But now BuzzFeed is reporting that the private investigator Musk hired is a convicted felon and scammer.

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Source: Ars Technica

Tesla produced a record-breaking 96,155 cars last quarter

An aerial view of the construction site of Tesla's manufacturing facility is seen on April 8, 2019 in Shanghai. The factory is expected to begin production before the end of 2019, which could help Tesla meet its goal to deliver at least 360,000 vehicles for the year.

Enlarge / An aerial view of the construction site of Tesla’s manufacturing facility is seen on April 8, 2019 in Shanghai. The factory is expected to begin production before the end of 2019, which could help Tesla meet its goal to deliver at least 360,000 vehicles for the year. (credit: Zhang Hengwei/China News Service/Visual China Group via Getty Images)

Tesla set new records for both production and delivery of vehicles in the third quarter of 2019, the company announced on Wednesday. Tesla produced 96,155 vehicles and delivered slightly more—97,000.

It’s a modest improvement over the 95,200 cars Tesla delivered in the second quarter. But Wall Street wasn’t impressed by the new figures, with Tesla stock falling about 4% in after-hours trading.

One of the most significant trends in Tesla’s vehicle deliveries this year has been the sharp decline in sales of Tesla’s pricier Model S and Model X models. Tesla enjoyed combined S and X sales of almost 100,000 vehicles in 2018—or nearly 25,000 per quarter.

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Source: Ars Technica

Tesla just bought an AI startup to improve Autopilot—here’s what it does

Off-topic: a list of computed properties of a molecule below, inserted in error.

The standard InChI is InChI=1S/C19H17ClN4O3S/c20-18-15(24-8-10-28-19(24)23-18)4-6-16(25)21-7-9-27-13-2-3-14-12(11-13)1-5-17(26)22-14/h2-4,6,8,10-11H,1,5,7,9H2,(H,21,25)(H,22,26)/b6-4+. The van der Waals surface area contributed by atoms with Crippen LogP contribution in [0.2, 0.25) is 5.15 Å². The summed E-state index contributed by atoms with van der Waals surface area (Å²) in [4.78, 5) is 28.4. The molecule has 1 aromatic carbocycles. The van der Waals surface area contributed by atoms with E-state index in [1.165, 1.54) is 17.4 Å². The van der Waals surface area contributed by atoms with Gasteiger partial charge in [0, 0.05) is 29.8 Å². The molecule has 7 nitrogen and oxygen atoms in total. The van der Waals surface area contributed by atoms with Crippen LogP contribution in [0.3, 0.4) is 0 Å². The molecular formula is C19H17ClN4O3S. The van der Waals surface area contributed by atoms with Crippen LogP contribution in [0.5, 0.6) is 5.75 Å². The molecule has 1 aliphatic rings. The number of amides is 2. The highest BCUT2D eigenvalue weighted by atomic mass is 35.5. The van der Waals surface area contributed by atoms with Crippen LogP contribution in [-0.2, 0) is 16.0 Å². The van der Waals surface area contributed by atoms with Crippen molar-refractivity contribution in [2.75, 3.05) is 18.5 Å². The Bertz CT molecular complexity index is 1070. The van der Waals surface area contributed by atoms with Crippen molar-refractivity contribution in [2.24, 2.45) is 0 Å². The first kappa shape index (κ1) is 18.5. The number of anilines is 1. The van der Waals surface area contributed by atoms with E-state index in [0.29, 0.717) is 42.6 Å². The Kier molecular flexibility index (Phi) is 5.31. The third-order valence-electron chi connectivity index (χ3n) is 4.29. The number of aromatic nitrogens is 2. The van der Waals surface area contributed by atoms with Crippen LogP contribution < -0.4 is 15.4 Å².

DeepScale CEO Forrest Iandola, shown here in a 2013 photo, is Tesla's latest machine learning guru.

Enlarge / DeepScale CEO Forrest Iandola, shown here in a 2013 photo, is Tesla’s latest machine learning guru. (credit: D Coetzee)

Tesla has acquired the machine learning startup DeepScale, CNBC, Techcrunch, and other news outlets have reported. The company’s CEO, Forrest Iandola, announced Monday that he had joined Tesla’s Autopilot team.

Iandola explained his company’s mission to Ars during a phone call, just after the company raised $15 million from venture capitalists in April 2018. DeepScale was building image recognition software based on convolutional neural networks.

A key step for any self-driving software system is perception: identifying cars, pedestrians, bicycles, and other objects around the car. Identifying objects accurately is crucial because it allows software to make informed predictions about where they might move in the future. Most companies working on the problem use a technique called “convolutional neural networks” (CNNs) to tackle this problem. You can check out our deep dive on CNNs for full details on how they work.

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Source: Ars Technica